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Personnel-wise, defensive foundation in place for Packers' new coordinator

Secondary likely to undergo the most change for 2024

Jeff Hafley
Jeff Hafley

GREEN BAY – General Manager Brian Gutekunst has devoted significant draft resources on defense during his tenure, and he believes the Packers' new defensive coordinator has plenty of quality players at his disposal.

As such, Gutekunst does not see Jeff Hafley's vision for the defense having an outsized influence on player acquisition in free agency or the draft for 2024.

"It's not going to be like a wholesale change – hey, we've got to ship off and bring a bunch of new guys in – it's not going to be like that," Gutekunst said Thursday. "I think as we get into the nuances of what Jeff wants to do, … (there) may be conversations about where they play and how they fit."

In that vein, Gutekunst emphasized the current construction of the defensive roster keeps open any number of tweaks and adjustments due to the players' versatility, particularly up front.

Kenny Clark, for example, can line up anywhere on the defensive line from nose tackle to the five-technique outside. Edge rushers Rashan Gary and Lukas Van Ness have experience rushing from interior spots. And inside linebacker Quay Walker, whom Gutekunst called "a fantastic versatile piece," can take on various run, rush or coverage responsibilities.

"We'll get into that over the next few weeks and see where that lands," he said.

As Hafley learns the Packers' personnel and Gutekunst learns how Hafley wants to play defense, discussions will be ongoing.

Where Gutekunst anticipates the most change is in the secondary, particularly at safety, where the Packers have three veterans headed for free agency – Darnell Savage, Jonathan Owens and Rudy Ford.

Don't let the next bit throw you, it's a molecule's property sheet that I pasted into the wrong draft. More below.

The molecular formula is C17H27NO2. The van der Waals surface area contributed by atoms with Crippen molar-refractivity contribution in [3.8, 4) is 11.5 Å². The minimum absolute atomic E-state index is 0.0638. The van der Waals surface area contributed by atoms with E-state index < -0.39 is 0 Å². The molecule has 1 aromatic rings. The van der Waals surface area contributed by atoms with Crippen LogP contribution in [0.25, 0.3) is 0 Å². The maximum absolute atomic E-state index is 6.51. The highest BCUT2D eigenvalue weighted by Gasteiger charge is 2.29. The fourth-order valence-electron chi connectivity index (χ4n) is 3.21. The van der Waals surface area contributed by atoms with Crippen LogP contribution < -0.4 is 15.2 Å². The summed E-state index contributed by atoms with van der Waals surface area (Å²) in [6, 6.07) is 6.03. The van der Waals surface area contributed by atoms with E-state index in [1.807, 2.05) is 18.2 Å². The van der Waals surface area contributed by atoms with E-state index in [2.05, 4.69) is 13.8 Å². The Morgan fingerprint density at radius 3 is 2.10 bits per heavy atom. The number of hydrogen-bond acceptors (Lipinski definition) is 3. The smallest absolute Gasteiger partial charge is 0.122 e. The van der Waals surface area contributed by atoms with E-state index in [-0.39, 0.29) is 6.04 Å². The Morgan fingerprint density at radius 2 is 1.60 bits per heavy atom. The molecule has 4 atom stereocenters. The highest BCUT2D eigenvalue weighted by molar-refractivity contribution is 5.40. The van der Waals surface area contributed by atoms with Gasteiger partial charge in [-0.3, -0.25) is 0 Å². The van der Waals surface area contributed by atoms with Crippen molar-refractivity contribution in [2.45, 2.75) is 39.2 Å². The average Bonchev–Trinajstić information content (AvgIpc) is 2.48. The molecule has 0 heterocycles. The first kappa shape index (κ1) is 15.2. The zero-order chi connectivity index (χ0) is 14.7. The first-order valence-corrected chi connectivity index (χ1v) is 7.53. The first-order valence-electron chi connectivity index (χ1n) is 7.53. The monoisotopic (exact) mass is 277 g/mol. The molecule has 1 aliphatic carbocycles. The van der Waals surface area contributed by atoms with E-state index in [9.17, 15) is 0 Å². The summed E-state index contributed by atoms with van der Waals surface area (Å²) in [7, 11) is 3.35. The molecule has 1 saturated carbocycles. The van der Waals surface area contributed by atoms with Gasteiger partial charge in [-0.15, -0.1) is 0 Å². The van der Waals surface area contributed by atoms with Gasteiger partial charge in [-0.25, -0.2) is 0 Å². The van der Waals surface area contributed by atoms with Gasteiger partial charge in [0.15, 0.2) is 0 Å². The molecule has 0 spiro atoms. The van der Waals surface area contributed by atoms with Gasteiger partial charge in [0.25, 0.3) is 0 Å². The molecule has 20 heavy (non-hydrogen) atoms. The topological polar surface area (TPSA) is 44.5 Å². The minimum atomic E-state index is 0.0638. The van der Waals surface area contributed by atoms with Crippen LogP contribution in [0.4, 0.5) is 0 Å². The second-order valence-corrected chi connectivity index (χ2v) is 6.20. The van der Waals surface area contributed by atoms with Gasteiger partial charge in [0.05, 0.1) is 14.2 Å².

Seventh-round rookie Anthony Johnson Jr., special-teamers Benny Sapp III and Zayne Anderson, along with practice-squad holdover Tyler Coyle are currently the only safeties under contract for next season.

Any of the three pending free agents could be brought back, but Gutekunst suggested that position could potentially undergo an overhaul.

"A little bit of that will be determined as we sit down with Jeff and get his vision for what we're going to do on defense," he said. "But we're going to have to add numbers there, for sure. Certainly, that has our attention."

Again, versatile pieces are desired, because it helps a defense to have safeties who can rotate between playing deep and near the line of scrimmage, as well as fill in at nickel cornerback when needed.

The Packers' improved salary-cap situation along with possessing five draft picks in the first three rounds should allow for a significant acquisition (or two) at safety if desired.

Cornerback is certainly high on the radar, too. While Jaire Alexander will remain the team's top corner and seventh-round rookie Carrington Valentine showed plenty of progress, Eric Stokes lost the last 1½ seasons to injuries, while Corey Ballentine and nickel Keisean Nixon are pending free agents.

There's a lot to sort out, but plenty of time to do so, as a defense whose ups and downs prevented it from fulfilling its promise the last two seasons gets new coaching leadership.

"This year there were moments when we were really good, but I think there's much, much more out there for us," Gutekunst said of the defense's play. "We played pretty consistent football in the front seven. The back end is probably where we weren't as consistent as we needed to be, and I'd like that to be shored up.

"There will be some moving pieces there going into next year."

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